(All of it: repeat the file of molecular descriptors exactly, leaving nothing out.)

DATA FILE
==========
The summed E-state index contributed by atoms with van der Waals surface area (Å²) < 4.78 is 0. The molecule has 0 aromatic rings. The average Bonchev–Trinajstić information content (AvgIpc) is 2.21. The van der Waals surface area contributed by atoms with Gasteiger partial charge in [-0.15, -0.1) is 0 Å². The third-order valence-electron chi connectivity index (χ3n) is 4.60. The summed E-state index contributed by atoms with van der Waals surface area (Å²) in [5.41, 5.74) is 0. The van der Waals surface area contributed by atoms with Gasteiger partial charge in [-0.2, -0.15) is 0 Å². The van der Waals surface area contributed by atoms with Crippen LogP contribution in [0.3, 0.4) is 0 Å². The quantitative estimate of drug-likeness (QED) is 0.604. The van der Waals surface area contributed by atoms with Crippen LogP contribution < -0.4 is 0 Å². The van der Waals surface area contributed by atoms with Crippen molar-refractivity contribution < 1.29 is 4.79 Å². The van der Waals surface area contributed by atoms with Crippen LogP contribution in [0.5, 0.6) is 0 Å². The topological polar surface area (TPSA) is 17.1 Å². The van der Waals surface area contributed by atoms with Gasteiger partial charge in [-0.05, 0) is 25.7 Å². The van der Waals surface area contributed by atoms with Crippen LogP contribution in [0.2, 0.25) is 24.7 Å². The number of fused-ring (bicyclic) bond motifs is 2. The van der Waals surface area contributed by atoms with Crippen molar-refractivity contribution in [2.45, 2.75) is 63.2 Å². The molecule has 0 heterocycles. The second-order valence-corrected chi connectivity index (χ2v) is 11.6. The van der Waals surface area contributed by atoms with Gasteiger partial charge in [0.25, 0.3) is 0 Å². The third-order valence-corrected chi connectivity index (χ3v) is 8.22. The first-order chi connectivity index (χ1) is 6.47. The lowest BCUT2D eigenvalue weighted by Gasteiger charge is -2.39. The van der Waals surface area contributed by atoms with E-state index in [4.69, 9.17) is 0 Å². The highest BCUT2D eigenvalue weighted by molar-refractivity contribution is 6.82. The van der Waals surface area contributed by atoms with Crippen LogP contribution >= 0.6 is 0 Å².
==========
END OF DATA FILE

The summed E-state index contributed by atoms with van der Waals surface area (Å²) < 4.78 is 0. The molecule has 0 aromatic rings. The average Bonchev–Trinajstić information content (AvgIpc) is 2.21. The van der Waals surface area contributed by atoms with Gasteiger partial charge in [-0.15, -0.1) is 0 Å². The third-order valence-electron chi connectivity index (χ3n) is 4.60. The summed E-state index contributed by atoms with van der Waals surface area (Å²) in [5.41, 5.74) is 0. The van der Waals surface area contributed by atoms with Gasteiger partial charge in [-0.2, -0.15) is 0 Å². The van der Waals surface area contributed by atoms with Crippen LogP contribution in [0.3, 0.4) is 0 Å². The quantitative estimate of drug-likeness (QED) is 0.604. The van der Waals surface area contributed by atoms with Crippen LogP contribution < -0.4 is 0 Å². The van der Waals surface area contributed by atoms with Crippen molar-refractivity contribution < 1.29 is 4.79 Å². The van der Waals surface area contributed by atoms with Crippen LogP contribution in [0.5, 0.6) is 0 Å². The topological polar surface area (TPSA) is 17.1 Å². The van der Waals surface area contributed by atoms with Gasteiger partial charge in [-0.05, 0) is 25.7 Å². The van der Waals surface area contributed by atoms with Crippen LogP contribution in [0.2, 0.25) is 24.7 Å². The number of fused-ring (bicyclic) bond motifs is 2. The van der Waals surface area contributed by atoms with Crippen molar-refractivity contribution in [2.45, 2.75) is 63.2 Å². The molecule has 0 heterocycles. The second-order valence-corrected chi connectivity index (χ2v) is 11.6. The van der Waals surface area contributed by atoms with Gasteiger partial charge in [0.25, 0.3) is 0 Å². The third-order valence-corrected chi connectivity index (χ3v) is 8.22. The first-order chi connectivity index (χ1) is 6.47. The lowest BCUT2D eigenvalue weighted by Gasteiger charge is -2.39. The van der Waals surface area contributed by atoms with E-state index in [4.69, 9.17) is 0 Å². The highest BCUT2D eigenvalue weighted by molar-refractivity contribution is 6.82. The van der Waals surface area contributed by atoms with Crippen LogP contribution >= 0.6 is 0 Å².